Profiles and pipe can be injection molded using “indefinite-length” technology developed by Continuous Moulding Technologies Pty. Ltd. of Baranduda, Australia, which has been granted a U.S. patent.
Inventor Michael Privan, a veteran toolmaker, got the idea for the requirement of a structural core for the textile winding industry measuring 50 millimeters in diameter by 6 meters long. Privan developed a tool and the necessary minor machinery alterations to make his vision for indefinite-length molding.
The high-speed winding sector remains a market today, where CMT said its polypropylene core is cheaper and more stable than the standard structural cardboard.
CMT officials said the small footprint required to make pipe using its process lends itself to a mobile line producing pipe right at the worksite. The process also allows continuous molding of long-fiber materials.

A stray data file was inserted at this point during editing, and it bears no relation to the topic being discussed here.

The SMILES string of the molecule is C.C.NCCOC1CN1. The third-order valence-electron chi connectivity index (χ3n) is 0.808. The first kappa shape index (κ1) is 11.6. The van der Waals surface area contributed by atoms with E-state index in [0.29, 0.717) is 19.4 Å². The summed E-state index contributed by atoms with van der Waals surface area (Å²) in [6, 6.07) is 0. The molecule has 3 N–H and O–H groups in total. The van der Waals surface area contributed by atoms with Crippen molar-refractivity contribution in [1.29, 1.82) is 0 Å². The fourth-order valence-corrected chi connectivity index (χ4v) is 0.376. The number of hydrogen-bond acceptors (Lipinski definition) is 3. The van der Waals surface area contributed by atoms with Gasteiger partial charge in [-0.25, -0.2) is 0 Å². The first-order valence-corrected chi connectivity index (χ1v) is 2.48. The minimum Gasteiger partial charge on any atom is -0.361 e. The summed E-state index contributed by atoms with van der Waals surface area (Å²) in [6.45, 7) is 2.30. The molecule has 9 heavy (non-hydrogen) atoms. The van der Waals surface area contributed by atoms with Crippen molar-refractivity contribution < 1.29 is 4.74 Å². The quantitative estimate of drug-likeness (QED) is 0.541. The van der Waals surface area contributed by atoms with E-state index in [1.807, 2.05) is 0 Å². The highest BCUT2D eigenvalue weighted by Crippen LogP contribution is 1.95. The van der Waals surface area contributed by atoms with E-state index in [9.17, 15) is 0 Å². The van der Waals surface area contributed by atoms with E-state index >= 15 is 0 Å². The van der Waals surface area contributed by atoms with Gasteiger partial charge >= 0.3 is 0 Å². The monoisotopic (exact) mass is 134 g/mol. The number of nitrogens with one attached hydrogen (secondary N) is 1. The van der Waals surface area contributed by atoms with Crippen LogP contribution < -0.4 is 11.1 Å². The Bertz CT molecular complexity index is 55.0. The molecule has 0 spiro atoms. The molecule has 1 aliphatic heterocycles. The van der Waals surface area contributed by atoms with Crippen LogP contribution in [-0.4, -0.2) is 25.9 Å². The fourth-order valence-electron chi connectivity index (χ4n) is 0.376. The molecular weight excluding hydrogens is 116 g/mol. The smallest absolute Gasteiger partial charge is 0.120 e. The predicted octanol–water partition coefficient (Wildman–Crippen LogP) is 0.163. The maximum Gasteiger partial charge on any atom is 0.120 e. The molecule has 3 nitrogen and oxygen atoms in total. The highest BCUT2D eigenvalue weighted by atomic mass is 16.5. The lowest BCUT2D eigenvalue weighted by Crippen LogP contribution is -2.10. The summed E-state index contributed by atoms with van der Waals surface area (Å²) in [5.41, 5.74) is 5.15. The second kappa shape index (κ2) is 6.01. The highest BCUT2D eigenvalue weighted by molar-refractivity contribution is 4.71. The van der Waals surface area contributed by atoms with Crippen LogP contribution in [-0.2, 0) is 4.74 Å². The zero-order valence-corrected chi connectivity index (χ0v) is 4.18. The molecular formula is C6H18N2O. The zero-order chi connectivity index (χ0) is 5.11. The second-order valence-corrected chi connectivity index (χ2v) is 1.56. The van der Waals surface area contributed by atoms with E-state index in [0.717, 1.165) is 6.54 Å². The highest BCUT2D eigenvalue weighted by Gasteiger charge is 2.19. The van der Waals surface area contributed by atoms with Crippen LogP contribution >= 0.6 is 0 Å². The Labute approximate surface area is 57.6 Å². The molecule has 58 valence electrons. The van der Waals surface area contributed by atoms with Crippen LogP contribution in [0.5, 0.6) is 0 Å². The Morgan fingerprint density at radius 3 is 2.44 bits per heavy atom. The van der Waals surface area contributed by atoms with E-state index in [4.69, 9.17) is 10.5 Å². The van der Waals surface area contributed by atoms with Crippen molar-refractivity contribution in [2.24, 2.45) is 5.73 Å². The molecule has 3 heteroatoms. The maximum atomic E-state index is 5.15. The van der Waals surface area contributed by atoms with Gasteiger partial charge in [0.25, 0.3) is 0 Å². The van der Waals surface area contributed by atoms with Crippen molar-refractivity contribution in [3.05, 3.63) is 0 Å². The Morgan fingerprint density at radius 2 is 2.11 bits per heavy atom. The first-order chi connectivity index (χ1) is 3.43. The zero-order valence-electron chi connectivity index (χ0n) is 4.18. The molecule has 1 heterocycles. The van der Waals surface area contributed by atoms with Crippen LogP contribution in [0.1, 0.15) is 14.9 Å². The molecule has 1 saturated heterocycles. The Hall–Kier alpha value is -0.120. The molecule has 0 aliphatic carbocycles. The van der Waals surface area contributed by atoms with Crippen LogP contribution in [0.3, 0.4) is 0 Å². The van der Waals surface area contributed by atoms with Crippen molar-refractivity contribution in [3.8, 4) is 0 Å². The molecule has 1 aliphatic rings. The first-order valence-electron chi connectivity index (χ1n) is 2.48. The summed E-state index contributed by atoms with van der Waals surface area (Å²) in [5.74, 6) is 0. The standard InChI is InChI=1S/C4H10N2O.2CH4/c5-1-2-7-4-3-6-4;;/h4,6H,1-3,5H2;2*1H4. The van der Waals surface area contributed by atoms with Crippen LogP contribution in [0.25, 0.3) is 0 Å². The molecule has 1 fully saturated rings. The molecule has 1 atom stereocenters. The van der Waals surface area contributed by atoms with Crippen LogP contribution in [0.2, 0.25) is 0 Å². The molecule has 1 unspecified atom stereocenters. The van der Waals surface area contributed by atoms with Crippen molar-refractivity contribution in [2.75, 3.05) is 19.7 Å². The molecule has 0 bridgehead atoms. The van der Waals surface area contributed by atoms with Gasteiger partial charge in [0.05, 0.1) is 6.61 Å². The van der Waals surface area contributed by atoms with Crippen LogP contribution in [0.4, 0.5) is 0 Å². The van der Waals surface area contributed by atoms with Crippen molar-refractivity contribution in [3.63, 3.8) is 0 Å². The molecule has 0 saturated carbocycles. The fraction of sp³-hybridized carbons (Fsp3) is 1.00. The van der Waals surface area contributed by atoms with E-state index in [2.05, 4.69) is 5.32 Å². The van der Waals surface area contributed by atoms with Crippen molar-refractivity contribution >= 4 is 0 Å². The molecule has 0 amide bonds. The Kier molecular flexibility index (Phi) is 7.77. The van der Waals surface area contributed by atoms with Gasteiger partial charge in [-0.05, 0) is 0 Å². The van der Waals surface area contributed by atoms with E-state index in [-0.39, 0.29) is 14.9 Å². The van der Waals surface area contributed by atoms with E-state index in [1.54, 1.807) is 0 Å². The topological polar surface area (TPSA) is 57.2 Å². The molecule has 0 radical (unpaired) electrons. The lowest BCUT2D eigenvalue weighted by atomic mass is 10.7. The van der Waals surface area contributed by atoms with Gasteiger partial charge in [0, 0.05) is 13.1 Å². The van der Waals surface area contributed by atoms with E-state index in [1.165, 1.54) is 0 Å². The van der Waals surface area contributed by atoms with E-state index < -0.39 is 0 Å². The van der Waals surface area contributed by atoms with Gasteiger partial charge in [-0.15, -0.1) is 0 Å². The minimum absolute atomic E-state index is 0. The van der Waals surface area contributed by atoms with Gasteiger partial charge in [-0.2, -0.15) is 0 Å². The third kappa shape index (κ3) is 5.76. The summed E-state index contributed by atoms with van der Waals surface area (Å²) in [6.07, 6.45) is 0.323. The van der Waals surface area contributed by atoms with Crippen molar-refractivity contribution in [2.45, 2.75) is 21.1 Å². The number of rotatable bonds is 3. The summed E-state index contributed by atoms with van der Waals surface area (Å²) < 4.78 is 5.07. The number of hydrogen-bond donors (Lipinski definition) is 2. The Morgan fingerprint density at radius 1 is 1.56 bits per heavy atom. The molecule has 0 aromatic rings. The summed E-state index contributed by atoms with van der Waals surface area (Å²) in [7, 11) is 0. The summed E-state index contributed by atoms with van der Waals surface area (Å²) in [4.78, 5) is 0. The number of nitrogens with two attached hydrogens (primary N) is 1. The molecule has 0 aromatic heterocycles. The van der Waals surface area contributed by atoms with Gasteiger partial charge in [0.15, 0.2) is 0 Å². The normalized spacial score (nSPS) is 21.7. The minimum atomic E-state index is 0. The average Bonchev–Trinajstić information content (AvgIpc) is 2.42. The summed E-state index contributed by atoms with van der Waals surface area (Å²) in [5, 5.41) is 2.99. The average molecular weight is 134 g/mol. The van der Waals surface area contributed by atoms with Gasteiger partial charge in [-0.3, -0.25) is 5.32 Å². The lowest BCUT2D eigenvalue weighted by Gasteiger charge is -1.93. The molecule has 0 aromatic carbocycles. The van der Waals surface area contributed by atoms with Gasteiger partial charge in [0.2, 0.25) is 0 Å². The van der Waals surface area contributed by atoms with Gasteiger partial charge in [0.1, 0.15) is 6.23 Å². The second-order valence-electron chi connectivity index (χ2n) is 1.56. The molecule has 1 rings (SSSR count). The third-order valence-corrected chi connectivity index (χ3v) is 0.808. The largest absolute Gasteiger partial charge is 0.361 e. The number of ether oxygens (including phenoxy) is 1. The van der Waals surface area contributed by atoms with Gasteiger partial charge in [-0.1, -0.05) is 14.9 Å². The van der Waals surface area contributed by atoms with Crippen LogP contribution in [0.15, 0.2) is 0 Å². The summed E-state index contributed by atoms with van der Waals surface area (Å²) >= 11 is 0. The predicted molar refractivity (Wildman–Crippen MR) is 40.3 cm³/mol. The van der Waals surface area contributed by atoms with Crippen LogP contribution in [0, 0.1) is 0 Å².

Also, many dimensions can be added to the profile or pipe by using injection molding tooling techniques such as split tooling, core pulling and unscrewing. CMT has tested glass-reinforced nylon pressure pipe for natural gas.
The company was formed by Privan and his associate Don Ryan.
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